Wednesday, August 28, 2013

Miley Cyrus And That Fucking Tongue

I know there are serious issues to talk about like Syria and which of The Two Knuckleheads will become our new Prime Minister, but my newest fascination is with Miley Cyrus and that fucking tongue. She has apparently been doing this for years. Does she really think it's her best look? Has she not seen the millions of photos of her and her tongue and not thought maybe I shouldn't do this quite so often?

Perhaps I'm being too harsh. Perhaps she is afflicted.

Or perhaps it's about time she just put that fucking thing away.

Saturday, August 24, 2013

Reviews: St Clarity by Paper Kites, Waste Of Time by MØ and Tim Winton's The Turning

Looking for what's hot in new music? Look here at Soot mag. A bunch of reviews by me. My faves are probably St Clarity by Paper Kites and Waste Of Time by Mø.

It was such a funny thing, but I was asked if I want to do a few quick music reviews and I said yeah sure, I used to do these things all the time. Then when it came to doing it, I just couldn't. I actually told the editor sorry, no can do. I totally choked. There was just nothing there.

The editor said just give it a go. I understand this attitude because I often don't get how people can't write. I've often encouraged people to write. Writing is just thinking out loud, through your fingertips. But in this case I really felt like I'd forgotten how to do it. I mean, I liked the music, but what do you say about it?

Anyway, because she expected something I gave it another go and suddenly it came back to me. I really enjoyed it. It re-awakened my love of new music. And it made me realise that aside from psytrance, I haven't really kept up to date with new music for quite a while. And I love it. I love new music more than I love wine, and I love wine a LOT.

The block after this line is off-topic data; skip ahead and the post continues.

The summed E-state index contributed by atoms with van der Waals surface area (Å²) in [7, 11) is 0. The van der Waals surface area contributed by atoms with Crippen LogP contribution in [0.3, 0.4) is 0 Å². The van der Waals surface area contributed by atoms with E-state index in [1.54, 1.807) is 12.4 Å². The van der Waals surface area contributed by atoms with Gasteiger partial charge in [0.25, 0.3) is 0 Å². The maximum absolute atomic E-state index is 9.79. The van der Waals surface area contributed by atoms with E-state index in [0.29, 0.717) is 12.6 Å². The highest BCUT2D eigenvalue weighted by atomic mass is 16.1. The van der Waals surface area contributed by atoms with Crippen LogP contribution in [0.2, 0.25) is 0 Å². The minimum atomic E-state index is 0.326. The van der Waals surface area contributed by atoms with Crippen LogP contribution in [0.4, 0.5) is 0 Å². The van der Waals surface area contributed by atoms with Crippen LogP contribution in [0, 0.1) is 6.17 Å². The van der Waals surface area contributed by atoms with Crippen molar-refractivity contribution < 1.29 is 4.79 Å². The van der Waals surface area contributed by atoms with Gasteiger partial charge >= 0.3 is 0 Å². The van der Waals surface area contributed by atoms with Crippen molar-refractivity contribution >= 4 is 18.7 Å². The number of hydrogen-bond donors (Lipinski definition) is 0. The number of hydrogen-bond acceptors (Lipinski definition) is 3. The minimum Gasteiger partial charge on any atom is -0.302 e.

I also loved writing my first movie review. The Turning by Tim Winton is a bit of a masterpiece. Like, a three hour stunner of a masterpiece. The review is actually 17 movie reviews, because the whole thing is made up of 17 short film adaptations of Winton's short story collection. I've never been a big fan of Tim Winton's but this movie makes me want to read the book.

Hmm. Why does 17 stories ring bells?

Tuesday, August 20, 2013

Fewer Emergencies, Elbow Room, Owl & Pussycat

Fewer Emergencies

Reviewed by Lee Bemrose

Fewer Emergencies marks a break in tradition for theatre company Elbow Room in that it is the first time they have performed a play not created within the company. With tight performances and minimal set design, it packs a punch; I think Irish playwright Martin Crimp would be happy with this production.

An hour in length, Fewer Emergencies is three acts looking at dysfunctional lives. It's all pretty straightforward – a husband, wife and child and their regrets; a mass murderer at a school shooting; and the same couple in the first act, later in life, at the edge of the world with their distant son trapped in a dire situation they cannot help him out of.

It's a disturbing trio of stories not told in a traditional story-telling way. The psyche is given voice here – or voices – so that the dialogue is not simply the dialogue that the actors speak but also the dialogue of the mind. The stories unfold in lyrical layers so that from the start the audience is engaged, and you wonder what, exactly, is going on here. Possibly it's an exploration of how much of what we say is actually how much is going on.

All is not well in the worlds of our tight-knit team of characters, played by Dean Cartmel, Emily Tomlins, Edwina Samuels and artistic director Marcel Dorney. The dialogue overlaps and repeats to create a dream-like quality. In the school shooting act, it's a brutal dream. We get into the mind of the shooter, and as you'd expect, it's a troubled mind. This act was played mostly in darkness, and there was an explosive vibe in the air. Amazing what you can achieve with a good actor, a few boxes and a torch. Although dream-like, it felt very real and quite harrowing. It appeared to be a time after the event, as though he was re-enacting the shooting and being interrogated by psychiatrists.

The third act was quite surreal, unexpectedly amusing with its strange musical interludes, and quietly disturbing. In fact that applies to the whole play.

I'm not sure I completely understood exactly what was going on. But that's the appeal of this kind of theatre; it stays with you. It haunts you the way good theatre should.

Sunday, August 18, 2013

I'm Not There Anymore

i'm going to write a poem
the poem will be called
i'm not there anymore
because I was always there for you
through your good times
and your bad times
and your bad times
and your bad times
and your bad times
and your bad times
through your dramas
and your dramas
and your dramas
and your dramas